On all carbon steel work, use metal cored wire to practice (E70C-1C or E70C-1M, depending on the shielding gas being used). You will need to increase the wire-feed speed or go to the next sized electrode d
iameter to compensate for
the higher current density.
Pulse spray arcs should be practiced on all jobs. Use the equipment manufacturers recommended parameter setting. Meet or exceed the wire-feed speed for the other modes of transfer.

WFS = wire-feed speed.


Refer to AWS S.E.N.S.E. documents QC10:2008, QC11-96, and QC12-96 for additional information.
chemistry are generally used. Copper-zinc alloys are not gauges. Oxygen should not be added to the inert shielding
suitable as filler wire because zinc boils at a low tempera- gases because it produces oxide films and inclusions in
ture (1,663F) and vaporizes under the intense heat of the the weld and rough, heavily oxidized weld surfaces.
electric arc. These alloys can be welded, however, with Joint preparation is like that used with other metals.
aluminum-bronze filler wires.
Argon is the preferred shielding gas for welding mate- Magnesium
rial 1 inch and thinner. A flow of 50 cubic feet per hour Magnesium is a silvery white metal that is two-thirds the
is sufficient. For heavier materials, mixtures of 65 percent weight of aluminum and one-quarter the weight of steel.
helium and 35 percent argon are used. It has a melting point of 1,204F, which is near that of
Joint design is like that for any other metal. Steel backup aluminum. Its strength-to-weight ratio is high when com-
is usually necessary for sheets 18 inch and thinner. Backup pared to that of steel.
is not needed on plates more than 18inch thick. Because Welding techniques for magnesium are like those for
of the high heat conductivity of copper, welding currents aluminum. The rate of expansion of magnesium is greater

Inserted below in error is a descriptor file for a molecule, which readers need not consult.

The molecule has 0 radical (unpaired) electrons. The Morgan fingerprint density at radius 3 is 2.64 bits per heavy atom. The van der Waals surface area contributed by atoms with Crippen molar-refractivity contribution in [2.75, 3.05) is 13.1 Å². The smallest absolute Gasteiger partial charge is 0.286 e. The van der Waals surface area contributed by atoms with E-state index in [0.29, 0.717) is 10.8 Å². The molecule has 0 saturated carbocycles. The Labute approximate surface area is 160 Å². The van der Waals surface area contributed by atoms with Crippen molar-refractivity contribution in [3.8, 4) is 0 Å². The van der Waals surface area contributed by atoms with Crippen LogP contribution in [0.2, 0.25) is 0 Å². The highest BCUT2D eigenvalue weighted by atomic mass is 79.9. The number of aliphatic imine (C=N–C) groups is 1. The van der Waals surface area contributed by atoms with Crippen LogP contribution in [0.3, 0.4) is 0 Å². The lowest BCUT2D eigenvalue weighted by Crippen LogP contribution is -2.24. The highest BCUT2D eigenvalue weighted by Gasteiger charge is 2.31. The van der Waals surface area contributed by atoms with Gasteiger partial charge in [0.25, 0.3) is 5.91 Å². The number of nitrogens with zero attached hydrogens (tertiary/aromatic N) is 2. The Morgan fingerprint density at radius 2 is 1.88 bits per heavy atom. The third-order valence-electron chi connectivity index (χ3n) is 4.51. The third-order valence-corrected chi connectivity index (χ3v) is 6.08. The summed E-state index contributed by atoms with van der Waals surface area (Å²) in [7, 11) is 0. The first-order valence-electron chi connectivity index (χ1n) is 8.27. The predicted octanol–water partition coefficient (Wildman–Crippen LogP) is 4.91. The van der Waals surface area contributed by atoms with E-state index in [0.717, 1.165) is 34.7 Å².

on the high side are required. Preheat is not required when than that of aluminum. This must be taken into consider-
welding thicknesses of 14inch or less. Preheating to 400F ation when preparing the joint for welding and in choos-
has proved to be helpful when welding copper 38inch or ing the type of restraint to put upon the assembly. Severe
more in thickness. warpage will result if proper precautions are not taken.
Always provide good ventilation when welding cop- As with aluminum, care must be taken that the surface is
per and its alloys. This is of particular importance when clean before welding. The surface may be mechanically
welding beryllium-copper. The dust, fumes, and mist pro- cleaned with abrasives or chemically cleaned.
duced by beryllium compounds are highly toxic. Precau- The arc characteristics of helium and argon are somewhat
tions should be taken to reduce the dust, fumes and mist different with magnesium than they are with other metals.
to zero. The burnoff rates of the wires are equal for both gases at
A variation of the GMAW process is GMAW-B, where the same current. Penetration is greater with argon-helium
the B indicates brazing or just MIG brazing. It uses a sil- mixtures. Argon is recommended in most cases because of
icon-bronze type electrode with inert shielding. Argon at the excellent cleaning action o btained. The argon-helium
100 percent is most common. It is generally done with mixtures might be preferred in multipass welding in which
small diameter wire and in the short-circuiting or pulse the rounded type of penetration pattern is most desirable.
mode of transfer. The main application is for coated car-
bon steel sheet metal (light gauge). The coating, such as Titanium and Zirconium
zinc, is generally applied for corrosion resistance in the Titanium is a bright white metal that burns in air, and it
automotive and sheet metal industries. The lower melt- is the only element that burns in nitrogen. It has a melt-
ing point of this electrode plus the lower heat input of the ing point of about 3,500F. Its most important compound
short-circuiting and pulse mode does little to disturb the is titanium dioxide, which is used extensively in welding
coating in the weld area. The base metal is not melted, and electrode coatings. Titanium is also used extensively as a
thus it is considered a brazing operation. stabilizer in stainless steel.
Zirconium is a bright gray metal with a melting point
Nickel and Nickel-Copper Alloys above 4,500F. It is very hard and brittle and readily